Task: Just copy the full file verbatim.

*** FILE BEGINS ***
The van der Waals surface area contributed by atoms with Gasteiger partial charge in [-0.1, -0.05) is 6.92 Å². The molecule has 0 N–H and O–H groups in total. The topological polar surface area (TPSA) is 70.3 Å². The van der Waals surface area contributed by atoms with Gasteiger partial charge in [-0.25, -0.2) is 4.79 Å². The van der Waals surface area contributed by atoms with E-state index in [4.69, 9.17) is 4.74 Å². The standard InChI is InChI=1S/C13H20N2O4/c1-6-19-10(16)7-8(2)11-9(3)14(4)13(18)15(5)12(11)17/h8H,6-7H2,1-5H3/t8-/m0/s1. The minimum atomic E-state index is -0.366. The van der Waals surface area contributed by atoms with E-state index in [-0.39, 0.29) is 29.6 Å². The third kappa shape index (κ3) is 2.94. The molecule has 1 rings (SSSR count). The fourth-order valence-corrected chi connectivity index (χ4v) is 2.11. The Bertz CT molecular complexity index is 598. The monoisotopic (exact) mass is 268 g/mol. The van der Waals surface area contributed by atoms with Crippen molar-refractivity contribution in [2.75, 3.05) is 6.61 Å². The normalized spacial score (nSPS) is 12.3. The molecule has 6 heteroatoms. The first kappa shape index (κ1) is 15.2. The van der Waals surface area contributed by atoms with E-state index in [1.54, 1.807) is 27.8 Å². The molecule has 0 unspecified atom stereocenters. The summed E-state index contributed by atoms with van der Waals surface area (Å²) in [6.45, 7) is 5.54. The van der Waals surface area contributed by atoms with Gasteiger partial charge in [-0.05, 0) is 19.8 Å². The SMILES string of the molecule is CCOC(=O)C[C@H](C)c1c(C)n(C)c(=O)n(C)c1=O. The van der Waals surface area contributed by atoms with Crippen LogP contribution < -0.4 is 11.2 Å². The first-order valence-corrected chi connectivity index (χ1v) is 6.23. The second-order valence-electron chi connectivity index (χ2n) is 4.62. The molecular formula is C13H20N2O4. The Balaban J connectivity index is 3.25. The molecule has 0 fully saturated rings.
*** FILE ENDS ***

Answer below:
The van der Waals surface area contributed by atoms with Gasteiger partial charge in [-0.1, -0.05) is 6.92 Å². The molecule has 0 N–H and O–H groups in total. The topological polar surface area (TPSA) is 70.3 Å². The van der Waals surface area contributed by atoms with Gasteiger partial charge in [-0.25, -0.2) is 4.79 Å². The van der Waals surface area contributed by atoms with E-state index in [4.69, 9.17) is 4.74 Å². The standard InChI is InChI=1S/C13H20N2O4/c1-6-19-10(16)7-8(2)11-9(3)14(4)13(18)15(5)12(11)17/h8H,6-7H2,1-5H3/t8-/m0/s1. The minimum atomic E-state index is -0.366. The van der Waals surface area contributed by atoms with E-state index in [-0.39, 0.29) is 29.6 Å². The third kappa shape index (κ3) is 2.94. The molecule has 1 rings (SSSR count). The fourth-order valence-corrected chi connectivity index (χ4v) is 2.11. The Bertz CT molecular complexity index is 598. The monoisotopic (exact) mass is 268 g/mol. The van der Waals surface area contributed by atoms with Crippen molar-refractivity contribution in [2.75, 3.05) is 6.61 Å². The normalized spacial score (nSPS) is 12.3. The molecule has 6 heteroatoms. The first kappa shape index (κ1) is 15.2. The van der Waals surface area contributed by atoms with E-state index in [1.54, 1.807) is 27.8 Å². The molecule has 0 unspecified atom stereocenters. The summed E-state index contributed by atoms with van der Waals surface area (Å²) in [6.45, 7) is 5.54. The van der Waals surface area contributed by atoms with Gasteiger partial charge in [-0.05, 0) is 19.8 Å². The SMILES string of the molecule is CCOC(=O)C[C@H](C)c1c(C)n(C)c(=O)n(C)c1=O. The van der Waals surface area contributed by atoms with Crippen LogP contribution < -0.4 is 11.2 Å². The first-order valence-corrected chi connectivity index (χ1v) is 6.23. The second-order valence-electron chi connectivity index (χ2n) is 4.62. The molecular formula is C13H20N2O4. The Balaban J connectivity index is 3.25. The molecule has 0 fully saturated rings.